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How to Become a Crypto Community Manager

Crypto community management is becoming recognized as THE legitimate tactic for ICO’s to sell out on their sale days. Aside from the core development, proper community management is easily the most crucial task to undertake for any blockchain project.

Whether people are using airdrops, bounties, or organic growth, crypto community management is a valuable investment to make for crypto companies. Many people come to Crowdcreate asking questions about how to become a community manager or how to get hired. This guide will break down the three main things I look for when I am hiring crypto community managers for my crypto community management team.

Crowdcreate is just one of the companies that has been growing and recruiting over the past few years. Our top-rated global marketing agency specializes in helping blockchain and ICO projects explode with growth. We use a unique crypto growth marketing formula that includes Telegram community management, public relations, and working with crypto influencers – this makes us the #1 crypto Community Management & Growth Agency.

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What Platform Will You Be Moderating

The platform you want to moderate is very important. Ideally, you want to be able to learn moderation well enough to do crypto community management regardless of what you are moderating. It is critical to understand the nature of all the existing popular platforms and how they differ in terms of moderation tasks.

Telegram, for example, is a stream of consciousness meets forum. It is currently the de-facto standard for hosting communities of blockchain projects. Your management and tracking skills will be very limited but discussions may happen more organically. Discord, on the other hand, provides incredible framework and structure for moderation. Having been primarily targeted towards gamers, They have channels, integrated voice, and video calls, screen-sharing which make everything easier for both the community and moderators. Slack and Riot are also used by some crypto communities but haven’t gained enough traction to be considered mainstream options in the crypto world.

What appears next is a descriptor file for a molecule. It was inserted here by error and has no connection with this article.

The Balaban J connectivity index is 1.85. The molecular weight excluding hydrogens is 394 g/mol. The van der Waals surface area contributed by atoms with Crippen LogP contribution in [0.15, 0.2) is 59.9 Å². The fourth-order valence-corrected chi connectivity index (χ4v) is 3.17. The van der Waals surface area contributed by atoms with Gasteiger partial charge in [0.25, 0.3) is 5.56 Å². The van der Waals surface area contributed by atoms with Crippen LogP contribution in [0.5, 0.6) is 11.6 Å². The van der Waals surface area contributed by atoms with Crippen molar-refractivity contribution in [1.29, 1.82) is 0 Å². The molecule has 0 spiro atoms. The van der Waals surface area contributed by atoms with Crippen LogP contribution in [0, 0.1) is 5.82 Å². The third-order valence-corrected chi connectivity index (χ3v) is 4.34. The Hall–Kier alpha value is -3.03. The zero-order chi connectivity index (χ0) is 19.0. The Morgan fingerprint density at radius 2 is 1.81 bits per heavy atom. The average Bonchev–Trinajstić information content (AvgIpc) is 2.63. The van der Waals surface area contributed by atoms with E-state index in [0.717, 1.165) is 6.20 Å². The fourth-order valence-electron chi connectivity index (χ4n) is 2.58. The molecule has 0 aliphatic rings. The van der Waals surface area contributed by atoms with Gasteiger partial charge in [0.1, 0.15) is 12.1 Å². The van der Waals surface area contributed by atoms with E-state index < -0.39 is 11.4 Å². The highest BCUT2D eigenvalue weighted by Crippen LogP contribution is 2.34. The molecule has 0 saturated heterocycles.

This is important because the rules that you are going to implement in your community is restricted by the platform. This makes different platforms good for different things. Telegram is good to get community feedback, Zendesk is good for ticketing responses, and Discord is good for gamifying communities.

The best community managers, however, are savvy enough and have the experience to navigate all forms of communications. A first-hand experience on all these platforms would provide for a solid understanding of how they differ and different strategies to

What Projects Do You Want to Moderate

Not only does the platform matter, but the projects you want to moderate are equally important. A lot of community engagement, growth, and management has to do with social proof and standing. Projects have reputations, community managers have reputations, and the entire team has a reputation. Keeping the checks and balances is very important for a project.

For example, if you are moderating a community room and they decide to exit scam, the fire will be pointed at the closest person. Being relegated to a phony or notorious for managing scam projects isn’t good for hiring aspects. It is important to understand that unlike community management for traditional projects, the stakes are exponentially higher. Given the vested financial interests of community members, the tension can get significant in the face of an adversity (i.e. discovery of a protocol vulnerability, negative sentiment caused by a harsh press piece etc.).